Sometimes I have to take a step back and wonder why, after a hard day of work with a lot of writing involved, I feel the urge to sit down at my personal computer and write some more.
While it’s hardly as grueling as some of the jobs out there, most writers and reporters can attest to plenty of days of sore fingers and wrists from hours of typing. Between answering e-mails and putting together articles and columns, most reporters probably write thousands of words each day. I’m often relieved to close the laptop and go for a walk, or read a book, or watch TV. But there are also plenty of days when I’m eager to transition to work on a personal project.
A friend posited the question to me recently as to whether news writing cripples one’s ability to do creative writing. Putting together a factual account of a City Council meeting is certainly a little different than, say, creating the Harry Potter universe. And I suppose there’s always the danger inherent in a lot of jobs, namely that something you love to do can get ruined when you start doing it for a paycheck and give up at least some personal control.
Thankfully, writing articles maintains a pretty strong creative element. Whenever I sit down to put one together, I have to create a cogent narrative from a collection of chicken scratch notes, interviews, primary source documents, and/or some pictures and video clips. Plus I get to use words like “cogent.”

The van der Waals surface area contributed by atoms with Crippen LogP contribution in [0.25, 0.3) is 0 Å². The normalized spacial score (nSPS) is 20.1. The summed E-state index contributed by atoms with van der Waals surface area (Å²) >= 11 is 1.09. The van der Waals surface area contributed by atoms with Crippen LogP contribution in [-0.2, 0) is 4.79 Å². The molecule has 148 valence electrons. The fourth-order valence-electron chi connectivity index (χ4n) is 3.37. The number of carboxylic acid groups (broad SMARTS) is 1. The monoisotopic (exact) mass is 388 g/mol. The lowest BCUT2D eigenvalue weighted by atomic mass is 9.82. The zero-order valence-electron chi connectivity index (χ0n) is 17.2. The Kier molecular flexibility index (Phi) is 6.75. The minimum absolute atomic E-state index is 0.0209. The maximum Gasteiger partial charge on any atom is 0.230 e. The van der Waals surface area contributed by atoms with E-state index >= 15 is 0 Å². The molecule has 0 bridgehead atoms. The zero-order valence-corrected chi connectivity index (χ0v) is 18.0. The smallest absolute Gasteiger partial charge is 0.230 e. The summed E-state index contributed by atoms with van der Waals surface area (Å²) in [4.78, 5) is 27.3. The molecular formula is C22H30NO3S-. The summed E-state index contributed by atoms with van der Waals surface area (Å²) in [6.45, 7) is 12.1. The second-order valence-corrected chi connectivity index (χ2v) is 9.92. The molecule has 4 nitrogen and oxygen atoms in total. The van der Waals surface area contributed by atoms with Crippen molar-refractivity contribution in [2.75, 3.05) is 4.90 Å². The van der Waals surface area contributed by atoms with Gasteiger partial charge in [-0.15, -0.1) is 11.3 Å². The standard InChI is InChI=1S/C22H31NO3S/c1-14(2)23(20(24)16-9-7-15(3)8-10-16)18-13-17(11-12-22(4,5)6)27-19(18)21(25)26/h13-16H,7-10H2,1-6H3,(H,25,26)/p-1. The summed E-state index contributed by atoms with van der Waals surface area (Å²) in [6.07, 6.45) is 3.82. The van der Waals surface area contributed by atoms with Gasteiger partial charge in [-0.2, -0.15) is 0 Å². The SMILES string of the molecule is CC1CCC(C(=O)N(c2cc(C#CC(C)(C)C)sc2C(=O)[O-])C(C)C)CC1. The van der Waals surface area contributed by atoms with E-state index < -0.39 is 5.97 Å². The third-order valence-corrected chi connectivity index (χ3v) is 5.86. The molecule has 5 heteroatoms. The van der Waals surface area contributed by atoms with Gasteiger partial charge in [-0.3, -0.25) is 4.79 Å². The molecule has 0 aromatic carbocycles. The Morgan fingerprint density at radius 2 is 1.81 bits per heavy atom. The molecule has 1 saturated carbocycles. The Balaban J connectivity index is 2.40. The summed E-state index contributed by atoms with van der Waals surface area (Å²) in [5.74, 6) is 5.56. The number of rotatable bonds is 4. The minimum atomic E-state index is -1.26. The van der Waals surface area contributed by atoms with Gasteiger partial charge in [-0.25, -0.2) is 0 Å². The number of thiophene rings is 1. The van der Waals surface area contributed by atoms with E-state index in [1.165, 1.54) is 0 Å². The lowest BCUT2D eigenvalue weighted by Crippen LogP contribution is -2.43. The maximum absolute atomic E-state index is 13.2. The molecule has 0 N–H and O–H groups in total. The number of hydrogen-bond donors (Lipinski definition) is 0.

Even though this can be a lot of fun, though, it can also be quite draining. Sometimes I finish up a City Council story totally exhausted and in no mood to bring up my book or blog to review. And if this isn't completed until 1 or 2 a.m., as has happened before, there's pretty much nothing to do but go to bed.
Most of the time I get around this issue by simply doing other writing in the morning. I'll set the alarm a little earlier, and . Stephen King, in his excellent book On Writing, notes how everyone has a time and a place that works well for them when it comes to writing. He cites one author who started writing early in the morning, stopped mid-sentence when it was time to get on with the day’s duties, and resumed in the evening. A former co-worker, who was a novelist on the side, did all of his writing after midnight because he liked the feeling of being the one person in the world who was awake.
Me, I’m content with picking away at something over breakfast. I can usually get a half hour to an hour of work done. Like I mentioned in my column on , it works remarkably well. Even just completing a few sentences or paragraphs a day can add up quite quickly.
I know plenty of people who have said they love to write, but just can’t find the time. And as with the matter of reading, I’ve got to point out that time’s not really an issue. There’s plenty of it out there, and all it takes is a few minutes a day at the keyboard.
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